National Pollinator Week is June 17-23, 2019. If every American planted just three native pollinator plants this spring, we could not only help millions of bees sustain through adulthood, but ensure our own well-being and further beautify our neighborhoods.
The National Pollinator Garden Network had announced a global initiative to preserve, enhance or create gardens that can nurture the lives of bees, butterflies, birds, bats, flies, wasps, small mammals, and other pollinators.
The National Wildlife Federation is a co-founder and facilitator of the National Pollinator Garden Network. This effort was the first to involve both the horticultural and voluntary private and public parties to participate in one of the largest initiatives for the habitat of pollinators.
The National Wildlife Federation announced in February of 2019 that it had surpassed its goal and registered 1,040,000 gardens by December 31, 2018. From homeowners with tiny gardens to public gardens, 8 million people were inspired and added approximately 5 million acres of beautiful pollinator habitats. The garden registration surpassed the United States borders and spread to Canada, Mexico, and 18 Embassy locations.
According to Collin O’Mara, president and CEO of the National Wildlife Federation, “Planting a million pollinator gardens was an audacious goal. I’m proud that the National Wildlife Federation’s Certified Wildlife Habitats and our state affiliates played an essential role in achieving this important milestone.
Certified habitats transform lawns and paved areas into native plant buffets, create tree canopy that reduces carbon, provide host plants for beneficial insects and butterflies, and advance sustainable practice that reduces reliance on chemicals. Together, through collaborative conservation, we are restoring pollinator populations that provide the foundation of our ecosystems and our food supply.”
The benefits of pollinators for bees…and for us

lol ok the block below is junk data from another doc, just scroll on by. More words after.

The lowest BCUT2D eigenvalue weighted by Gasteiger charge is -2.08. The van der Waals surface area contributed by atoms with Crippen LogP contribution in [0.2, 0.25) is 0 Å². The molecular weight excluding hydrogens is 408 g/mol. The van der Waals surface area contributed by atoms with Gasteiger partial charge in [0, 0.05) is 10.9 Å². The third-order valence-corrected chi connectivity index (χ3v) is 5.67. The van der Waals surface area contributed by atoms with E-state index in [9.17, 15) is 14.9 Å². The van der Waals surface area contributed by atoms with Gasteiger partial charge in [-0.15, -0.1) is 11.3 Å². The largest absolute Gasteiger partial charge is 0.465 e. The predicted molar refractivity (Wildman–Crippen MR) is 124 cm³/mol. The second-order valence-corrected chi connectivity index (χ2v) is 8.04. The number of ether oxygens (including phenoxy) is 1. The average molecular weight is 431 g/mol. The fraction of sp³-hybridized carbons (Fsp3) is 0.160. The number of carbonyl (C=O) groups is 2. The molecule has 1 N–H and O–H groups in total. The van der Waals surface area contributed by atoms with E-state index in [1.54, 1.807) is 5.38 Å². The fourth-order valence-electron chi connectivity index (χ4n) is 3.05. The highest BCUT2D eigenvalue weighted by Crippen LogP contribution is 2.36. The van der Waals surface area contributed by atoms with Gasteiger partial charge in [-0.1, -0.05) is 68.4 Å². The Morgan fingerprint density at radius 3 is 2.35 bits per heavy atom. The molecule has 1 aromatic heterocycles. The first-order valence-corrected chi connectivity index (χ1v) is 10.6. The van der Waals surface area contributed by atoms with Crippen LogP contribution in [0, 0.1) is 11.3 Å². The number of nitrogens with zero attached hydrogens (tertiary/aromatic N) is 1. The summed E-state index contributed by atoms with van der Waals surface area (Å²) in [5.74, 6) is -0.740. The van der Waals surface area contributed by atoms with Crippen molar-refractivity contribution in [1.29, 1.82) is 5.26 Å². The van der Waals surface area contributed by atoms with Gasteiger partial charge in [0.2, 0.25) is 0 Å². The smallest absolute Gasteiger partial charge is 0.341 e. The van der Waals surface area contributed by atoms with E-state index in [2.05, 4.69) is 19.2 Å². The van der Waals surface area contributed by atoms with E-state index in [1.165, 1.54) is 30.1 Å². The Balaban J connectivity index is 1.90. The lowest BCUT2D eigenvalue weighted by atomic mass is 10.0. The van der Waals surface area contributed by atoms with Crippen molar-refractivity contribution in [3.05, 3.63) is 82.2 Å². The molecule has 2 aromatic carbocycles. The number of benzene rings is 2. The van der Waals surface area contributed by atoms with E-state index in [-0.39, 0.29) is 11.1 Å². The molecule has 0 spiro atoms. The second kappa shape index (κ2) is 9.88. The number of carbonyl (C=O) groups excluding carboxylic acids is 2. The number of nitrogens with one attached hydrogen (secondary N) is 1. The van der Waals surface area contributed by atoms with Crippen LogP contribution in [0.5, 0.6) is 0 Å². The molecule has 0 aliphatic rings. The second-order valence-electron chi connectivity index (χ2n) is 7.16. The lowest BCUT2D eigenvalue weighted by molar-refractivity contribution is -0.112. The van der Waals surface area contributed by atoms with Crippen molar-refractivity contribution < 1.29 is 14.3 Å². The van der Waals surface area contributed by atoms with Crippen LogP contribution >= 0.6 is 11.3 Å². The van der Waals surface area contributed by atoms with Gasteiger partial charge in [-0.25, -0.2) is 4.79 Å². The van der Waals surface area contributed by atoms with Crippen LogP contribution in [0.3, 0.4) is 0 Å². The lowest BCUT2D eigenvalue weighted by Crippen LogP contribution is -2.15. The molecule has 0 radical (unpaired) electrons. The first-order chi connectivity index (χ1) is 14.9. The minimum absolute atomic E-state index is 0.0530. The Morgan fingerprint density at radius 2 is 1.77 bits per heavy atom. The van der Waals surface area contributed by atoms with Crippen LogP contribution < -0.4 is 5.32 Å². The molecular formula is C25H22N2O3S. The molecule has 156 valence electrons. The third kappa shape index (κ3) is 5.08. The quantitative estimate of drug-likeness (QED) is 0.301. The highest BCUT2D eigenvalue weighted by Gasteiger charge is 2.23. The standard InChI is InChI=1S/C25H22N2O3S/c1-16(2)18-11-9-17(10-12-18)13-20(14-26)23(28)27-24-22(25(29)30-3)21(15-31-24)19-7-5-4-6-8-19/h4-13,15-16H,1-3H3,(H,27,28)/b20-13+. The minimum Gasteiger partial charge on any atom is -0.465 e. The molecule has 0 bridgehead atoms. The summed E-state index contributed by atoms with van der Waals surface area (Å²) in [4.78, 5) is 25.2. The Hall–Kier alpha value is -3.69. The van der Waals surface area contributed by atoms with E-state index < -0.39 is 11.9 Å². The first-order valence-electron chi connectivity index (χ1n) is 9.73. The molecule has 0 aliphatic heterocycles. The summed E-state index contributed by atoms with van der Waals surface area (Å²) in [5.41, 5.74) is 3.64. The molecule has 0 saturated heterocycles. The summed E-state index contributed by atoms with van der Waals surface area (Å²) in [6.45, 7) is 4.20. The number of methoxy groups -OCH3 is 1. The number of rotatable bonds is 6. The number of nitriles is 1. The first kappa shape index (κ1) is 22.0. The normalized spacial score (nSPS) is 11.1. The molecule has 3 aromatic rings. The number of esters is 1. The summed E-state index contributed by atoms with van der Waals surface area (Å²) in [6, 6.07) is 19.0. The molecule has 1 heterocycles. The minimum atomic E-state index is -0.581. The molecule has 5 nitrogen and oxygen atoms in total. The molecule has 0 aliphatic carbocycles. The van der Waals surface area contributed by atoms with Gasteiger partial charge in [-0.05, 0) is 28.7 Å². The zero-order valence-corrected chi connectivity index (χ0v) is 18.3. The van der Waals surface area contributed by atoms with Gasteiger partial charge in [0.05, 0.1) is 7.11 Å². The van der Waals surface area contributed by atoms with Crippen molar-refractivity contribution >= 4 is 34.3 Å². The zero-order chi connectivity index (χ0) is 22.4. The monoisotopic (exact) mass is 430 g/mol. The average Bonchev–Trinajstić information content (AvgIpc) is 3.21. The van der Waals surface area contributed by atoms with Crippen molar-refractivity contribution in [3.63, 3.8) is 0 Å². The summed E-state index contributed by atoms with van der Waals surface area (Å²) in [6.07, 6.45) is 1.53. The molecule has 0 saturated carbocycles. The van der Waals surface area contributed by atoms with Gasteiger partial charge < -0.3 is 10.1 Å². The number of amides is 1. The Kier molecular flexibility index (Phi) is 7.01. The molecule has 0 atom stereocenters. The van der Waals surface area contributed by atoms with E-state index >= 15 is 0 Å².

The site pollinator.org, states that about 75%-95% of all flowering plants need help in pollination. 180,000 different plant species and over 1,200 crops benefit from this service. They allow for the growth and abundance of fruits, vegetables, and nuts. They make up half of the world’s oils, fibers, and raw materials.
Breaking this down, it means that 1 out of 3 bites of food we eat is because of pollination. To put this on a monetary scale, pollinators add 217 billion dollars to the global economy, with honey bees alone contributing 1.2 – 5.4 billion dollars in agricultural productivity in the United States. It has been shown that adding a natural habitat near farms or creating a habitat section in crop fields actually increases the production and size of crops due to attracting more pollinators.
This huge health and the financial benefit is only part of the positives we reap from pollinators and the plants they nourish. Plants are responsible for cleaning our air and reducing the carbon factor. They aid in securing soil from water or wind erosion, protect us and wildlife from severe weather, and sustain ours and other animals’ lives.
Factors in the reduction of pollinators
Pollination gardens are a relatively new concept. In 2008, the US government created a US Farm Bill to allow for funding to research the sudden decline in bees and made it mandatory that conservation programs support the rebuilding of habitats for pollinators.
The strategy for healthier bees:
In 2015, the Obama Administration released a National Strategy to Promote the Health of Honey Bees and other Pollinators. The goal was to:
- reduce honeybee colony loss
- increase the population of the eastern monarch butterfly (which had declined about 90% in 20 years)
- create or enhance 7 million acres of land for the purpose of pollinators’ habitat restoration over the next 5 years.
The reduction in pollinators has been attributed to both a loss of habitat and the use of pesticides. The Varroa mite and Colony Collapse Disorder contributed to a large decline in bees specifically. Many of the herbicides that are used for agricultural land and personal landscaping have effectively killed off plantsplants that are viewed as weeds, which actually act as food for several pollinators.